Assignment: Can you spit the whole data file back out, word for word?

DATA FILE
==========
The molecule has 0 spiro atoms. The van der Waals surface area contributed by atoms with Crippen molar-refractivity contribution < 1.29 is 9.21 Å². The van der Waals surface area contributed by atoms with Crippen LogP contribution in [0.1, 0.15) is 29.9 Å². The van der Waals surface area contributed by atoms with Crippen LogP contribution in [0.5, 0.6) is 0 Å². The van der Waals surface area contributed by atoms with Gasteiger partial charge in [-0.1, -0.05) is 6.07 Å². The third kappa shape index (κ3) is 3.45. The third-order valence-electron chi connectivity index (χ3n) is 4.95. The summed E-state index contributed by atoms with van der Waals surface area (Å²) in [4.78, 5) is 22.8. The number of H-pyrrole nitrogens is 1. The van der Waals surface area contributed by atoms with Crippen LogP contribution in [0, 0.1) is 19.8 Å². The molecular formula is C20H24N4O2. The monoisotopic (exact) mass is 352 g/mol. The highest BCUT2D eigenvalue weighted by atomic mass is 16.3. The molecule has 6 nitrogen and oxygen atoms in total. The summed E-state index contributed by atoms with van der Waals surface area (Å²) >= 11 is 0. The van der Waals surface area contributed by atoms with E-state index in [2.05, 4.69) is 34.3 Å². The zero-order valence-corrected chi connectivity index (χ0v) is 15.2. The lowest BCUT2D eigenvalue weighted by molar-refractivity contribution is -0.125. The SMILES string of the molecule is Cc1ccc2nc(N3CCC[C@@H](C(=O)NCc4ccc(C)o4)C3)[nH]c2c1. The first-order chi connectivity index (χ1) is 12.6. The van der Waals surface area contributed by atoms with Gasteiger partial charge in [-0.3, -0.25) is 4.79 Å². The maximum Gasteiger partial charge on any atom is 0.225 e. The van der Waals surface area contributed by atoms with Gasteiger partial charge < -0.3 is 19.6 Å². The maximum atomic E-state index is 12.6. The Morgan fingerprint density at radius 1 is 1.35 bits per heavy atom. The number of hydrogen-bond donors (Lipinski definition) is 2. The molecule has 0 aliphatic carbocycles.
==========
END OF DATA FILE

The molecule has 0 spiro atoms. The van der Waals surface area contributed by atoms with Crippen molar-refractivity contribution < 1.29 is 9.21 Å². The van der Waals surface area contributed by atoms with Crippen LogP contribution in [0.1, 0.15) is 29.9 Å². The van der Waals surface area contributed by atoms with Crippen LogP contribution in [0.5, 0.6) is 0 Å². The van der Waals surface area contributed by atoms with Gasteiger partial charge in [-0.1, -0.05) is 6.07 Å². The third kappa shape index (κ3) is 3.45. The third-order valence-electron chi connectivity index (χ3n) is 4.95. The summed E-state index contributed by atoms with van der Waals surface area (Å²) in [4.78, 5) is 22.8. The number of H-pyrrole nitrogens is 1. The van der Waals surface area contributed by atoms with Crippen LogP contribution in [0, 0.1) is 19.8 Å². The molecular formula is C20H24N4O2. The monoisotopic (exact) mass is 352 g/mol. The highest BCUT2D eigenvalue weighted by atomic mass is 16.3. The molecule has 6 nitrogen and oxygen atoms in total. The summed E-state index contributed by atoms with van der Waals surface area (Å²) >= 11 is 0. The van der Waals surface area contributed by atoms with E-state index in [2.05, 4.69) is 34.3 Å². The zero-order valence-corrected chi connectivity index (χ0v) is 15.2. The lowest BCUT2D eigenvalue weighted by molar-refractivity contribution is -0.125. The SMILES string of the molecule is Cc1ccc2nc(N3CCC[C@@H](C(=O)NCc4ccc(C)o4)C3)[nH]c2c1. The first-order chi connectivity index (χ1) is 12.6. The van der Waals surface area contributed by atoms with Gasteiger partial charge in [-0.3, -0.25) is 4.79 Å². The maximum Gasteiger partial charge on any atom is 0.225 e. The van der Waals surface area contributed by atoms with Gasteiger partial charge < -0.3 is 19.6 Å². The maximum atomic E-state index is 12.6. The Morgan fingerprint density at radius 1 is 1.35 bits per heavy atom. The number of hydrogen-bond donors (Lipinski definition) is 2. The molecule has 0 aliphatic carbocycles.